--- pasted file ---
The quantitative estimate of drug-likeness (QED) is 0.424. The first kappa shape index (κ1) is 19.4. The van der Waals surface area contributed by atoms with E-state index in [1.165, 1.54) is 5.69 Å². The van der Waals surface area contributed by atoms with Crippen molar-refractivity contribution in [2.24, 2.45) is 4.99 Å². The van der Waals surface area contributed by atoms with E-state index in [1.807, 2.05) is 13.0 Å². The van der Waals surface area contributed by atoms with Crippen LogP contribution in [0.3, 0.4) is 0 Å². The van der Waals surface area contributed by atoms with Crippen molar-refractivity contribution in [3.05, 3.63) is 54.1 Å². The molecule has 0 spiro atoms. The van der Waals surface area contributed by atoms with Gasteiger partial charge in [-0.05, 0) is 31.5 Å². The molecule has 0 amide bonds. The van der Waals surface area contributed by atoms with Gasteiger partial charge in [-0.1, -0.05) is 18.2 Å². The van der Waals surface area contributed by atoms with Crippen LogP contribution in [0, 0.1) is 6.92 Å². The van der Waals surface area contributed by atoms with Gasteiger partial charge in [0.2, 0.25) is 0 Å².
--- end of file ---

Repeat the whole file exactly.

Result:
The quantitative estimate of drug-likeness (QED) is 0.424. The first kappa shape index (κ1) is 19.4. The van der Waals surface area contributed by atoms with E-state index in [1.165, 1.54) is 5.69 Å². The van der Waals surface area contributed by atoms with Crippen molar-refractivity contribution in [2.24, 2.45) is 4.99 Å². The van der Waals surface area contributed by atoms with E-state index in [1.807, 2.05) is 13.0 Å². The van der Waals surface area contributed by atoms with Crippen LogP contribution in [0.3, 0.4) is 0 Å². The van der Waals surface area contributed by atoms with Crippen molar-refractivity contribution in [3.05, 3.63) is 54.1 Å². The molecule has 0 spiro atoms. The van der Waals surface area contributed by atoms with Gasteiger partial charge in [-0.05, 0) is 31.5 Å². The molecule has 0 amide bonds. The van der Waals surface area contributed by atoms with Gasteiger partial charge in [-0.1, -0.05) is 18.2 Å². The van der Waals surface area contributed by atoms with Crippen LogP contribution in [0, 0.1) is 6.92 Å². The van der Waals surface area contributed by atoms with Gasteiger partial charge in [0.2, 0.25) is 0 Å².